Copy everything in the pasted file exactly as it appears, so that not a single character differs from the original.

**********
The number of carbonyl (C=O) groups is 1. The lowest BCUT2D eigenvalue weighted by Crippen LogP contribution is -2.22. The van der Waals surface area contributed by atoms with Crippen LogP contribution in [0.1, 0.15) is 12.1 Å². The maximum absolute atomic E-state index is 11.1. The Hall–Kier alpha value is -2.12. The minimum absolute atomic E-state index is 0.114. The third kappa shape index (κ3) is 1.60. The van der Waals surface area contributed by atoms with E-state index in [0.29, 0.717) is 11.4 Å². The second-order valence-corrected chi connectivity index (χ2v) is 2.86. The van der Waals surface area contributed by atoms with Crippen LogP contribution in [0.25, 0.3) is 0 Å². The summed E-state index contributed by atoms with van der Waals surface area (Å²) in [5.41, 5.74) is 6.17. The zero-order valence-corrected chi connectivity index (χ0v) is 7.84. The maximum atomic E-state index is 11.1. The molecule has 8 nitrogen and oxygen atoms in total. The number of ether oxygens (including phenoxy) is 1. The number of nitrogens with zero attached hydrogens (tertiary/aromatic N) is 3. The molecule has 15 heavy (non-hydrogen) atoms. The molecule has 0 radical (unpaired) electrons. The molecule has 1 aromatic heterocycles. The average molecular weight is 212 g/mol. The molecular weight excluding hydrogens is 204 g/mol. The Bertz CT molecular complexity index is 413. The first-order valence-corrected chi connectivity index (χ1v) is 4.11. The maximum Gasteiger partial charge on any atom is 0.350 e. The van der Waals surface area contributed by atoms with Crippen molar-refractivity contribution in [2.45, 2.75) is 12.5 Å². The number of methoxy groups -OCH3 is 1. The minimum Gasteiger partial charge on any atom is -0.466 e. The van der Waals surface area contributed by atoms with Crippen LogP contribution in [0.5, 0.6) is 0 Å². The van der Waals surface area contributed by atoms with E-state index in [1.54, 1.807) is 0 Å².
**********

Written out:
The number of carbonyl (C=O) groups is 1. The lowest BCUT2D eigenvalue weighted by Crippen LogP contribution is -2.22. The van der Waals surface area contributed by atoms with Crippen LogP contribution in [0.1, 0.15) is 12.1 Å². The maximum absolute atomic E-state index is 11.1. The Hall–Kier alpha value is -2.12. The minimum absolute atomic E-state index is 0.114. The third kappa shape index (κ3) is 1.60. The van der Waals surface area contributed by atoms with E-state index in [0.29, 0.717) is 11.4 Å². The second-order valence-corrected chi connectivity index (χ2v) is 2.86. The van der Waals surface area contributed by atoms with Crippen LogP contribution in [0.25, 0.3) is 0 Å². The summed E-state index contributed by atoms with van der Waals surface area (Å²) in [5.41, 5.74) is 6.17. The zero-order valence-corrected chi connectivity index (χ0v) is 7.84. The maximum atomic E-state index is 11.1. The molecule has 8 nitrogen and oxygen atoms in total. The number of ether oxygens (including phenoxy) is 1. The number of nitrogens with zero attached hydrogens (tertiary/aromatic N) is 3. The molecule has 15 heavy (non-hydrogen) atoms. The molecule has 0 radical (unpaired) electrons. The molecule has 1 aromatic heterocycles. The average molecular weight is 212 g/mol. The molecular weight excluding hydrogens is 204 g/mol. The Bertz CT molecular complexity index is 413. The first-order valence-corrected chi connectivity index (χ1v) is 4.11. The maximum Gasteiger partial charge on any atom is 0.350 e. The van der Waals surface area contributed by atoms with Crippen molar-refractivity contribution in [2.45, 2.75) is 12.5 Å². The number of methoxy groups -OCH3 is 1. The minimum Gasteiger partial charge on any atom is -0.466 e. The van der Waals surface area contributed by atoms with Crippen LogP contribution in [0.5, 0.6) is 0 Å². The van der Waals surface area contributed by atoms with E-state index in [1.54, 1.807) is 0 Å².